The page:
Hmm, 10 trees? 

You are right, but I'm speaking for the very beginners. And mainly the ones who are like deer in the headlights. Training I've learned is either too much or too little. I believe courses titled: "First day of Den Leader", First Pack meeting", "First Day of a campout", First day of.....",  would be better classes because while they are very basic in direction, they provide enough skills to get them through the first day. As I said, this worked very well with our PLC, especially the Patrol Leaders. Get through the first meeting, or first camp out, and it's down hill from there. 

The hard part for new troop with new adults are the scout skills. So, take them one at a time for immediate needs. Do the first three Troop meetings learning to set up tents, starting cooking stoves and building fires. That will get the troop to the first morning of their camp out where they spend the day learning to cook and kp; cooking lessons in the morning and kp after lunch. Let the scouts have a couple hours free time before they practice cooking for dinner. They practice building a fire for the troop campfire and then send the scouts to their patrol campsite to enjoy the moon and stars. Tell them they can start a patrol campfire if they want. Simple easy basic. Get up Sunday, practice cooking some eggs and doing KP from what was learned yesterday. Then a simple easy 5 minute Sunday service. Spend and hour on skills like two basic practical knots to hold up a dinning fly. Another hour of a fun capture the flag game, then practice breaking camp. Breaking camp is everyone's hardest skill of the weekend. That is where the adult practice patience. 

Every meeting and campout grows from there. If the scouts see the value of the skills they are learning simply by the hands on application, they will have fun and look forward to the next one. Once the meetings and camp outs become just skills teaching, then keeping them interested is more challenging. But, take one simple step at a time as the confidence grows.

I hate tree identification. Is that a left brain or right brain thing?

Barry

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I don't think new leader training is really the problem.  Yeah, we could improve the content somewhat.  But, we don't lose Scouts because a leader can't identify a tree :)

The training i think we need the most is the training to explain the fine details to the leaders.  I do really think leaders need to understand things like patrol method & boy led.  I'd like to agree that this could be done by other experienced scouters in the unit.  However, we see post after post here about how troops are not really embracing scout led or the patrol method.

My sense is that trying to tell someone who's been a Scouter for a 5-10 years that he's doing Scout led wrong is a losing battle.  So, I think the district trainers needs to get to the newer leaders and start building the foundation of why we do what we do.  They'll be Scoutmasters in 3-5 years (some even sooner).

My ideal plan training would look something like:

1) Quick intro training for new leaders like @Eagledad suggests.

2) In depth position training for each position.  Seperate ASM training from SM training.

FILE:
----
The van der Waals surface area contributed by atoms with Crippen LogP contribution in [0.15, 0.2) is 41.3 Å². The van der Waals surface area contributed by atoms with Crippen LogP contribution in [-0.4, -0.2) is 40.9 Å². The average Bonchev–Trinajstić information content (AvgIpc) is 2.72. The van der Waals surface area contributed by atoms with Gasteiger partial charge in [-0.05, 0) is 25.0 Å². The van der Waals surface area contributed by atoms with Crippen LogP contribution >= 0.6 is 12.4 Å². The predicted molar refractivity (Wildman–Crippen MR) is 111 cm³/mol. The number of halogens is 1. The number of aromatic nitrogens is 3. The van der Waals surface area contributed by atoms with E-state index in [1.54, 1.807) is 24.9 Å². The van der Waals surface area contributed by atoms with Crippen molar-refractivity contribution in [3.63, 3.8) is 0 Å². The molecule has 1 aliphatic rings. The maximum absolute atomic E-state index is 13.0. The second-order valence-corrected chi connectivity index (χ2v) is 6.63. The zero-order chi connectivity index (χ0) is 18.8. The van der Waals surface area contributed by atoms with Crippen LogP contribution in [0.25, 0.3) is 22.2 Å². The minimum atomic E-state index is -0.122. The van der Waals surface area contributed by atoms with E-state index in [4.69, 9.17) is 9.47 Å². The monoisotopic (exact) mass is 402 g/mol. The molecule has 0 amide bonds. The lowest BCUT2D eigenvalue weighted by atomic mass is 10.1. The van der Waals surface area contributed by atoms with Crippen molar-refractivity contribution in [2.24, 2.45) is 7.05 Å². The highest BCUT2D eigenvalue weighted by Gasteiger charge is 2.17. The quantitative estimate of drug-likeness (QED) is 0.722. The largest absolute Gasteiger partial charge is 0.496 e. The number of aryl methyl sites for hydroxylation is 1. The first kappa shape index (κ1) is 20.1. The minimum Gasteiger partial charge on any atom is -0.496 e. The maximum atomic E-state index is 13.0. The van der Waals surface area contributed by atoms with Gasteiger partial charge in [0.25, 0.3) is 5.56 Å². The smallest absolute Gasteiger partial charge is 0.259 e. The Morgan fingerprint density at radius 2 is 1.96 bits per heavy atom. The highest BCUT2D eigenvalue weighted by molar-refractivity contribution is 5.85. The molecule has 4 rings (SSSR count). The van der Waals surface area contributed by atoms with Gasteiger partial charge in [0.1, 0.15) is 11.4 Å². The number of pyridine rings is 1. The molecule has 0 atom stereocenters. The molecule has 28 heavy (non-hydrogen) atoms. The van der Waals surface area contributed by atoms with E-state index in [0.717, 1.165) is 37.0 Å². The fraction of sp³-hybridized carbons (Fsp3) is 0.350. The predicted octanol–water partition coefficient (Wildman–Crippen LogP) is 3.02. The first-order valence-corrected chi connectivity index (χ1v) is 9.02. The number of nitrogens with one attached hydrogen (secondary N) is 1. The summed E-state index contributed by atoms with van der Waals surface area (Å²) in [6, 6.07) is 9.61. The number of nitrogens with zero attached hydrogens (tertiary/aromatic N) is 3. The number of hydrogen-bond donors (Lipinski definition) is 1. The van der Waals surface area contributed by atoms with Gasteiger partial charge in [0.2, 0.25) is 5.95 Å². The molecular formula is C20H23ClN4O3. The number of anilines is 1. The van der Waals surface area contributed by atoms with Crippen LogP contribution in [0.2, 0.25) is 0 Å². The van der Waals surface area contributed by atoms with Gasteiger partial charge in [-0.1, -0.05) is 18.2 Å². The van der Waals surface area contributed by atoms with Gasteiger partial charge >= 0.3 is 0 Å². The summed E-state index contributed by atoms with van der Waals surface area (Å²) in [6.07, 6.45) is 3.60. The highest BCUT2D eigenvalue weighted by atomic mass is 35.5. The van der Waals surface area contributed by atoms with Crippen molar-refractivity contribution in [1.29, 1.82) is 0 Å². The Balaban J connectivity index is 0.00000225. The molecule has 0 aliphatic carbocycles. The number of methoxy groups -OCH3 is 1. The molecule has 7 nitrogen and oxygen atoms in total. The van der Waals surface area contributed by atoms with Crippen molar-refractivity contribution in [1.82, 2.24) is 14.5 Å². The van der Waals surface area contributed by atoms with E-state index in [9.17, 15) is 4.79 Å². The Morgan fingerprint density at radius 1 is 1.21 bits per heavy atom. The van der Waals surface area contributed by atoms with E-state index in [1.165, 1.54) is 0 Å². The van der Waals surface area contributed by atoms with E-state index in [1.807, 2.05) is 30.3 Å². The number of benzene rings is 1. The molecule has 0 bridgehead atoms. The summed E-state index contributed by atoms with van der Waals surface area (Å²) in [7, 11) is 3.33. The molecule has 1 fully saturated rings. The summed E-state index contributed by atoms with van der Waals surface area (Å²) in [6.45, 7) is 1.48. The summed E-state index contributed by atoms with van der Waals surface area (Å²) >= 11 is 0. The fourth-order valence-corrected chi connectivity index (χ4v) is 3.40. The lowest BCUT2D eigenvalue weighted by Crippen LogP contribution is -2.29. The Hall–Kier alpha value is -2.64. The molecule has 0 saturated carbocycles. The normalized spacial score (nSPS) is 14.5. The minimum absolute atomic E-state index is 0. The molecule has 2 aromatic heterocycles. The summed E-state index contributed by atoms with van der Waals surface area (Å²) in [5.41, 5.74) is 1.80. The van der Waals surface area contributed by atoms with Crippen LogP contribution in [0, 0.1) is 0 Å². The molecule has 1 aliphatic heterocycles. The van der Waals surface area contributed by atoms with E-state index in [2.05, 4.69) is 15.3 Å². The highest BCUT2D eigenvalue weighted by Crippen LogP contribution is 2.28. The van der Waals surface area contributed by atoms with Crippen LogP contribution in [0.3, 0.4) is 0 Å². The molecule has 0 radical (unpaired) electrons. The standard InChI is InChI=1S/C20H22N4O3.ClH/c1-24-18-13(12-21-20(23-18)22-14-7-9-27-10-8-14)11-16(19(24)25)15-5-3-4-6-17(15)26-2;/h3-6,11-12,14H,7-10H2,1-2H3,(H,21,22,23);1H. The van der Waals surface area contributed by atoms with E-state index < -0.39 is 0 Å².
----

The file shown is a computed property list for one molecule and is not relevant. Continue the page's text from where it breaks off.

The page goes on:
3) Mentoring program for new leaders.  Team experienced Scouters up with new Scouters.  New does not mean new to Scouting.  It means new to your role.

4) Ongoing specalty trainings for experienced Scouters.  i.e. "Implementnig the Patrol Method" for Scoutmasters.

5) Advanced trainings for those that really want them - stuff like Powder Horn or Wood Badge.

Edited by ParkMan
left out a key word

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46 minutes ago, ParkMan said:

My ideal plan training would look something like:

1) Quick intro training for new leaders like @Eagledad suggests.

2) In depth position training for each position.  Seperate ASM training from SM training.  

3) Mentoring program for new leaders.  Team experienced Scouters up with new Scouters.  New does not mean new to Scouting.  It means new to your role.

4) Ongoing specalty trainings for experienced Scouters.  i.e. "Implementnig the Patrol Method" for Scoutmasters.

5) Advanced trainings for those that really want them - stuff like Powder Horn or Wood Badge.

And that, Ladies and Gentlemen, is how you get a two-beaded Would Badger scouting expert.  I see no T-2-1 basic Scout skills in Parkman' perfect training outline. 

 If a leader can't cut firewood, warn a boy about poison sumac, build a lean-to in a storm, splint a broken arm, or even pack a backpack; then that troop should probably stay in the city.  Indoors in the city.  You can learn basic first aid for paper cuts on the Bandaid box.

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3 hours ago, Eagledad said:

Hmm, 10 trees?      I hate tree identification. Is that a left brain or right brain thing?

I don't know about brains; I do know about trees.

My Scouting mentor was the districts' nature instructor.  He would get absolutely effervescent whenever we stumbled upon a new tree that he could teach us.  We picked Blueberries and made Sassafras tea together along the AT in every state.  

Here's a quick way to get boys interested in tree ID: tell them to pick a Sweet Gum leaf and crush it in their hand. (Show them the right tree...) {If you know what a Sweet Gum tree is...}  The fresh sap is very fragrant and distinctive.  They'll never forget it.  FWIW: Try to avoid Sweet Gum as firewood; it's almost impossible to split as the grain grows in a very convoluted pattern.